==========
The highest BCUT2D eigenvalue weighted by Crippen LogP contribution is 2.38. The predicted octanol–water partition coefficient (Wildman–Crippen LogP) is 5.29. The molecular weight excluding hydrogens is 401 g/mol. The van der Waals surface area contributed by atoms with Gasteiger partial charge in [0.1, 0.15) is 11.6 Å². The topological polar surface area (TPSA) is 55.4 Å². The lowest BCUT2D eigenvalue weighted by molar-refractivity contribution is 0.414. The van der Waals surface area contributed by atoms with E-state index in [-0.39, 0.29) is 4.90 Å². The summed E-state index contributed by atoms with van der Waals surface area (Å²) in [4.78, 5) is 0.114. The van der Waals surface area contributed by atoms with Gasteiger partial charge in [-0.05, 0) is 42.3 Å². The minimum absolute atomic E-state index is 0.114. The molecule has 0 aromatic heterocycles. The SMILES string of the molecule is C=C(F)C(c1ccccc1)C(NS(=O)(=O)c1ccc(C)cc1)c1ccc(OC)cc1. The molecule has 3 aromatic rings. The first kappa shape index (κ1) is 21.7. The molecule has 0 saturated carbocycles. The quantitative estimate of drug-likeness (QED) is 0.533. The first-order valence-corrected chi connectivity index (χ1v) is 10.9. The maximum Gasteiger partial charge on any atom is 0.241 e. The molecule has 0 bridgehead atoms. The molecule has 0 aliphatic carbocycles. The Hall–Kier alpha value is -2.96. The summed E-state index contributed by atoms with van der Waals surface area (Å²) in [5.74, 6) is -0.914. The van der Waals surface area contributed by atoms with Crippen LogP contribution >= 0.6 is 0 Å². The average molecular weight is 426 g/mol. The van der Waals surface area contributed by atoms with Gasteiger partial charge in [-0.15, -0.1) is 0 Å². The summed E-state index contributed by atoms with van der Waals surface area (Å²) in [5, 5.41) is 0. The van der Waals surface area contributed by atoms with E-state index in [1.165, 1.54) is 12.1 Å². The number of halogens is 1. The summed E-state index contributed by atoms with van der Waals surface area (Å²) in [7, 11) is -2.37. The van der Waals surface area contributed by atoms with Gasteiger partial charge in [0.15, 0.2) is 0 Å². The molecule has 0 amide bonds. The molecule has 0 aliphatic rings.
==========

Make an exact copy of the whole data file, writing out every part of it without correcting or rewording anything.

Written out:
The highest BCUT2D eigenvalue weighted by Crippen LogP contribution is 2.38. The predicted octanol–water partition coefficient (Wildman–Crippen LogP) is 5.29. The molecular weight excluding hydrogens is 401 g/mol. The van der Waals surface area contributed by atoms with Gasteiger partial charge in [0.1, 0.15) is 11.6 Å². The topological polar surface area (TPSA) is 55.4 Å². The lowest BCUT2D eigenvalue weighted by molar-refractivity contribution is 0.414. The van der Waals surface area contributed by atoms with E-state index in [-0.39, 0.29) is 4.90 Å². The summed E-state index contributed by atoms with van der Waals surface area (Å²) in [4.78, 5) is 0.114. The van der Waals surface area contributed by atoms with Gasteiger partial charge in [-0.05, 0) is 42.3 Å². The minimum absolute atomic E-state index is 0.114. The molecule has 0 aromatic heterocycles. The SMILES string of the molecule is C=C(F)C(c1ccccc1)C(NS(=O)(=O)c1ccc(C)cc1)c1ccc(OC)cc1. The molecule has 3 aromatic rings. The first kappa shape index (κ1) is 21.7. The molecule has 0 saturated carbocycles. The quantitative estimate of drug-likeness (QED) is 0.533. The first-order valence-corrected chi connectivity index (χ1v) is 10.9. The maximum Gasteiger partial charge on any atom is 0.241 e. The molecule has 0 bridgehead atoms. The molecule has 0 aliphatic carbocycles. The Hall–Kier alpha value is -2.96. The summed E-state index contributed by atoms with van der Waals surface area (Å²) in [5.74, 6) is -0.914. The van der Waals surface area contributed by atoms with Crippen LogP contribution >= 0.6 is 0 Å². The average molecular weight is 426 g/mol. The van der Waals surface area contributed by atoms with Gasteiger partial charge in [-0.15, -0.1) is 0 Å². The summed E-state index contributed by atoms with van der Waals surface area (Å²) in [5, 5.41) is 0. The van der Waals surface area contributed by atoms with E-state index in [1.165, 1.54) is 12.1 Å². The number of halogens is 1. The summed E-state index contributed by atoms with van der Waals surface area (Å²) in [7, 11) is -2.37. The van der Waals surface area contributed by atoms with Gasteiger partial charge in [0.15, 0.2) is 0 Å². The molecule has 0 amide bonds. The molecule has 0 aliphatic rings.